award for damages for loss of future earning capacity.

32 A plaintiff must always prove, as was
noted by Donald J.A. in Steward, by Bauman J. in Chang, and by
Tysoe J.A. in Romanchych, that there is a real and substantial possibility
of a future event leading to an income loss. If the plaintiff discharges
that burden of proof, then depending upon the facts of the case, the plaintiff
may prove the quantification of that loss of earning capacity, either on an
earnings approach, as in Steenblok, or a capital asset approach, as in Brown.
The former approach will be more useful when the loss is more easily
measurable, as it was in Steenblok. The latter approach will be more
useful when the loss is not as easily measurable, as in Pallos and Romanchych.
A plaintiff may indeed be able to prove that there is a substantial possibility
of a future loss of income despite having returned to his or her usual
employment. That was the case in both Pallos and Parypa. But, as
Donald J.A. said in Steward, an inability to perform an occupation that
is not a realistic alternative occupation is not proof of a future loss.

33 On the facts of this case, the trial judge
found that there was no substantial possibility of a future event leading to an
income loss. That should have been the end of the enquiry. That was a
reasonable conclusion on the evidence because there was no evidence that she
was limited in performing any realistic alternative occupation.

[Emphasis in original.]

It appears to me, based on Perren, that the question that I must
first answer is this: has the plaintiff proven that there is a real and
substantial possibility of a future event leading to an income loss? He says,
first, that there is a real and substantial possibility that he will lose his
job, and that if he does there is a real and substantial possibility that he
will not be able to find employment with comparable remuneration that he can
undertake given his chronic back pain.

I am satisfied that if the plaintiff were to lose his job, it would not
be because of the accident. He has proven himself capable of working, without
missing any time, since the accident. He has performed his job well, according
to his periodic assessments. If he requires improvement with regard to his current
position, it is with regard to interpersonal skills and communication. In my
view, Mr. Rutter is an intelligent man with a good work ethic and is very
capable of improving in these areas. In my view, his fears regarding the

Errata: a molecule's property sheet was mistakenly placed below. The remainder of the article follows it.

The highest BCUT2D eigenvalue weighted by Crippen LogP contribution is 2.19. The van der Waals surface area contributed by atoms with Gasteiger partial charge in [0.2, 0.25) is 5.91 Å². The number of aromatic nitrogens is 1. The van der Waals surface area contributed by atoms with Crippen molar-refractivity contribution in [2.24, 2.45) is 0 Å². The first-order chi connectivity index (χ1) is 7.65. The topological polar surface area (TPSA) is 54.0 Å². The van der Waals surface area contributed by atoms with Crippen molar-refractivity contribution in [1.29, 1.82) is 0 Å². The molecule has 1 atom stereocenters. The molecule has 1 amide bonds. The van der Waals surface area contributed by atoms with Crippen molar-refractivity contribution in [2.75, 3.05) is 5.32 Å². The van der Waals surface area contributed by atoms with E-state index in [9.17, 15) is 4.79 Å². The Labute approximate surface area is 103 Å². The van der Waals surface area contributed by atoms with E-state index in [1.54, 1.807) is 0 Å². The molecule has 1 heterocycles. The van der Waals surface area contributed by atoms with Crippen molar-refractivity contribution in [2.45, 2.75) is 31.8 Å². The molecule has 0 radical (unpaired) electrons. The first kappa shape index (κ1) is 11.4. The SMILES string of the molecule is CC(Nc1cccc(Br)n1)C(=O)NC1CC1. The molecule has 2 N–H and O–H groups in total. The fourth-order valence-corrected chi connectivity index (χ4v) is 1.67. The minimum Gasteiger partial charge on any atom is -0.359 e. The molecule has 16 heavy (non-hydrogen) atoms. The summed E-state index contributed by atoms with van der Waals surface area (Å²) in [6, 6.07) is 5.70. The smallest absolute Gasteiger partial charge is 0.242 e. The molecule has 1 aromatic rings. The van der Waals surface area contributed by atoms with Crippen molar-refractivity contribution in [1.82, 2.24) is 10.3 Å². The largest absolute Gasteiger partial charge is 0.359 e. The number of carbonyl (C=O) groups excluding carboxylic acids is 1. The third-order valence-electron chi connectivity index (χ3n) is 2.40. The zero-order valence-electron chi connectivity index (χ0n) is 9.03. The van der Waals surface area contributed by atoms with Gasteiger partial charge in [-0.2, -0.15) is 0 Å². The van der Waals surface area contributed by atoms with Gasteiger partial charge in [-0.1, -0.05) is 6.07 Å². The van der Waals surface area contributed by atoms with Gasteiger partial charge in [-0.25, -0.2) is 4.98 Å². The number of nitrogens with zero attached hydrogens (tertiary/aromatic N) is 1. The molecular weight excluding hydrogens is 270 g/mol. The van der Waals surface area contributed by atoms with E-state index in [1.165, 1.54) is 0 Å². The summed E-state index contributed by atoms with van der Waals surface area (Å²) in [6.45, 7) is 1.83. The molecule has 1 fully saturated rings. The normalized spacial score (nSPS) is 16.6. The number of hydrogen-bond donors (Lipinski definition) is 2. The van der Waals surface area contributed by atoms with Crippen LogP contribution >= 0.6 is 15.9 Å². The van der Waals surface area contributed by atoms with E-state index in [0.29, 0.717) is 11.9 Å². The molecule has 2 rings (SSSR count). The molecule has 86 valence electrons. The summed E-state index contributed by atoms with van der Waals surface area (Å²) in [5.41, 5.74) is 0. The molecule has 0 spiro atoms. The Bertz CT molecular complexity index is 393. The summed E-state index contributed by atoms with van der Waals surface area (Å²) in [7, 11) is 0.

security of his employment with his current employer are not well-founded.

Mr. Rutter submits, however, that circumstances other than his
performance might result in the loss of his job and, if that were to occur, he
would be less marketable as an employee. That would certainly be the case with
respect to jobs requiring significant physical capacity, but Mr. Rutter’s
experience is in the field of sales and management, where he has proven himself
capable, both before and after the accident. In my view, there is no realistic
possibility of his pursuing or attempting to pursue a career that would require
a physical capacity beyond that which his present job requires, which he has
been able to handle.

With regard to the lost opportunity to start up a renovation business, I
am not satisfied that there was a real and substantial possibility that he
would have pursued such an undertaking. Mr. Rutter said he had thought of
starting such a business when he turned 55. He said he talked to his friend
about going into business, but the friend did not testify. No plan was put
forward concerning the proposed business. Mr. Rutter has done some
home renovations and did some work on the house that he built in Houston, which
I will deal with more fully later in these Reasons, but he is not a qualified
tradesperson. Further, I do not believe it is reasonable to suppose that Mr. Rutter
could have established and run a renovation business that could provide
remuneration greater than that which he has enjoyed and can continue to enjoy
from his current occupation.

I am not satisfied that there is any basis upon which Mr. Rutter is
entitled to compensation for loss of opportunity or capacity to earn income in
the future.

6.       Cost of future care

The plaintiff advances a claim for cost of future care supported, in
part, by the report of Ms. Linda Waithman, an occupational therapist, who
conducted a work capacity evaluation for Mr. Rutter. Ms. Waithman
provided an opinion with regard to Mr. Rutter’s future care needs based
upon her interview and evaluation of Mr. Rutter and her review of Dr. Jacobs’
medical reports. Ms. Waithman identified a number of future care items and
provided her estimate of the cost of the items and frequency of replacement.
They are set out in Appendix C of Ms. Waithman’s report, which is
reproduced below:





$240.00 to $340.00



$1,980.00 to $2,475.00



$350.00 to $500.00

reduction at age 65

Therapy/Ergonomic Assessment

$265.60 to $465.60



$600.00 to $800.00

10 years



10 years

Work Surface

$1,700.00 to $2,000.00


Keyboard/Mouse/Monitor Riser


10 years

Forme Back Support

$180.00 to $200.00

on usage, 5-8 years

Level Work Stool


10 years


$936.00 to $1,040.00



$144.00 to $240.00



$900.00 to $2,400.00





and Shrub Cutting/Pruning



According to a report prepared by an economist, the forgoing services
would have a present value of between $77,068.00 and $113,707.00. Counsel for Mr. Rutter
suggests an award of $50,000.00 would be reasonable compensation for the cost
of future care.